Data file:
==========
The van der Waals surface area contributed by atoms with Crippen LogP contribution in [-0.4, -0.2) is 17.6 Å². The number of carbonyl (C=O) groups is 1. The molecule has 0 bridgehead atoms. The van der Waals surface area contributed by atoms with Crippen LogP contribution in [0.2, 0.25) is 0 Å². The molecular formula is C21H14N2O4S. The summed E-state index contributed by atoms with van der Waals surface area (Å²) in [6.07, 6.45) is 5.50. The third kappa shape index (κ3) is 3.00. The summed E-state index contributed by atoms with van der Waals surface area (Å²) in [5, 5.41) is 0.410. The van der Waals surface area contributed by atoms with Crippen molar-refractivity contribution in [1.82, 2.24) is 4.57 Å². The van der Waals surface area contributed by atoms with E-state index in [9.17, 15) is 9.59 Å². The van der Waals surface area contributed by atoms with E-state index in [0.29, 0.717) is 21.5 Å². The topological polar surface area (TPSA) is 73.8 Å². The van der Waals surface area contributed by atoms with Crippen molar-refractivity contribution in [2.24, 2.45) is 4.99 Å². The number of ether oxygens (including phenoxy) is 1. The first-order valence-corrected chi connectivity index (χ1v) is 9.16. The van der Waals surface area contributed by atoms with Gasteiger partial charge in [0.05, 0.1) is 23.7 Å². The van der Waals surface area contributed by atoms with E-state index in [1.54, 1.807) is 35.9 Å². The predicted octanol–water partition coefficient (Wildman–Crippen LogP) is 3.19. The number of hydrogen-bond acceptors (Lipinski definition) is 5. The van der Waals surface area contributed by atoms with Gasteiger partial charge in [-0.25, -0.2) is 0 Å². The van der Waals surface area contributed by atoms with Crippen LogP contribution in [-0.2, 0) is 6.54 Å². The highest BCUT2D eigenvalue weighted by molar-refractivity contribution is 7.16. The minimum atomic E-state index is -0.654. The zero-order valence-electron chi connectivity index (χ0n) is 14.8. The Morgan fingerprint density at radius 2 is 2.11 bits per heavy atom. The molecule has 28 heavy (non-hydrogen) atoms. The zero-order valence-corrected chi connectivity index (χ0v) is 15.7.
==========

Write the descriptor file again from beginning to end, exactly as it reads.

The van der Waals surface area contributed by atoms with Crippen LogP contribution in [-0.4, -0.2) is 17.6 Å². The number of carbonyl (C=O) groups is 1. The molecule has 0 bridgehead atoms. The van der Waals surface area contributed by atoms with Crippen LogP contribution in [0.2, 0.25) is 0 Å². The molecular formula is C21H14N2O4S. The summed E-state index contributed by atoms with van der Waals surface area (Å²) in [6.07, 6.45) is 5.50. The third kappa shape index (κ3) is 3.00. The summed E-state index contributed by atoms with van der Waals surface area (Å²) in [5, 5.41) is 0.410. The van der Waals surface area contributed by atoms with Crippen molar-refractivity contribution in [1.82, 2.24) is 4.57 Å². The van der Waals surface area contributed by atoms with E-state index in [9.17, 15) is 9.59 Å². The van der Waals surface area contributed by atoms with E-state index in [0.29, 0.717) is 21.5 Å². The topological polar surface area (TPSA) is 73.8 Å². The van der Waals surface area contributed by atoms with Crippen molar-refractivity contribution in [2.24, 2.45) is 4.99 Å². The number of ether oxygens (including phenoxy) is 1. The first-order valence-corrected chi connectivity index (χ1v) is 9.16. The van der Waals surface area contributed by atoms with Gasteiger partial charge in [0.05, 0.1) is 23.7 Å². The van der Waals surface area contributed by atoms with E-state index in [1.54, 1.807) is 35.9 Å². The predicted octanol–water partition coefficient (Wildman–Crippen LogP) is 3.19. The number of hydrogen-bond acceptors (Lipinski definition) is 5. The van der Waals surface area contributed by atoms with Gasteiger partial charge in [-0.25, -0.2) is 0 Å². The van der Waals surface area contributed by atoms with Crippen LogP contribution in [-0.2, 0) is 6.54 Å². The highest BCUT2D eigenvalue weighted by molar-refractivity contribution is 7.16. The minimum atomic E-state index is -0.654. The zero-order valence-electron chi connectivity index (χ0n) is 14.8. The Morgan fingerprint density at radius 2 is 2.11 bits per heavy atom. The molecule has 28 heavy (non-hydrogen) atoms. The zero-order valence-corrected chi connectivity index (χ0v) is 15.7.